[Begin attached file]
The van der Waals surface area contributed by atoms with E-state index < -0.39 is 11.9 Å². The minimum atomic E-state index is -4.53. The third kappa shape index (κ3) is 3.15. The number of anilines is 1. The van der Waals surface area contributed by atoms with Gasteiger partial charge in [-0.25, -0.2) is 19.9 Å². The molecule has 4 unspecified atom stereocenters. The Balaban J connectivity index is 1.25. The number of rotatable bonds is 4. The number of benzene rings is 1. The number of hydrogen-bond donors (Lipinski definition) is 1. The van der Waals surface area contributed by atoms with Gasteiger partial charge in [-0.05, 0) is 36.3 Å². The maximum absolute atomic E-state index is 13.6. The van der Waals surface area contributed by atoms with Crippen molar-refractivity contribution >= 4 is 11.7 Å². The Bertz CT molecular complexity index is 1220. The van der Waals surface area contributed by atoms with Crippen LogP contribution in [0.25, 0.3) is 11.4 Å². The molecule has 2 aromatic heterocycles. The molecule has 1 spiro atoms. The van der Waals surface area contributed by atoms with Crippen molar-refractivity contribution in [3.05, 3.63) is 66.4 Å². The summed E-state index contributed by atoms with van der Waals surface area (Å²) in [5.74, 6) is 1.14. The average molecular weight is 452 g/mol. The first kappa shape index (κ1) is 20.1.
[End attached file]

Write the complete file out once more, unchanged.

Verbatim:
The van der Waals surface area contributed by atoms with E-state index < -0.39 is 11.9 Å². The minimum atomic E-state index is -4.53. The third kappa shape index (κ3) is 3.15. The number of anilines is 1. The van der Waals surface area contributed by atoms with Gasteiger partial charge in [-0.25, -0.2) is 19.9 Å². The molecule has 4 unspecified atom stereocenters. The Balaban J connectivity index is 1.25. The number of rotatable bonds is 4. The number of benzene rings is 1. The number of hydrogen-bond donors (Lipinski definition) is 1. The van der Waals surface area contributed by atoms with Gasteiger partial charge in [-0.05, 0) is 36.3 Å². The maximum absolute atomic E-state index is 13.6. The van der Waals surface area contributed by atoms with Crippen molar-refractivity contribution >= 4 is 11.7 Å². The Bertz CT molecular complexity index is 1220. The van der Waals surface area contributed by atoms with Crippen LogP contribution in [0.25, 0.3) is 11.4 Å². The molecule has 2 aromatic heterocycles. The molecule has 1 spiro atoms. The van der Waals surface area contributed by atoms with Crippen molar-refractivity contribution in [3.05, 3.63) is 66.4 Å². The summed E-state index contributed by atoms with van der Waals surface area (Å²) in [5.74, 6) is 1.14. The average molecular weight is 452 g/mol. The first kappa shape index (κ1) is 20.1.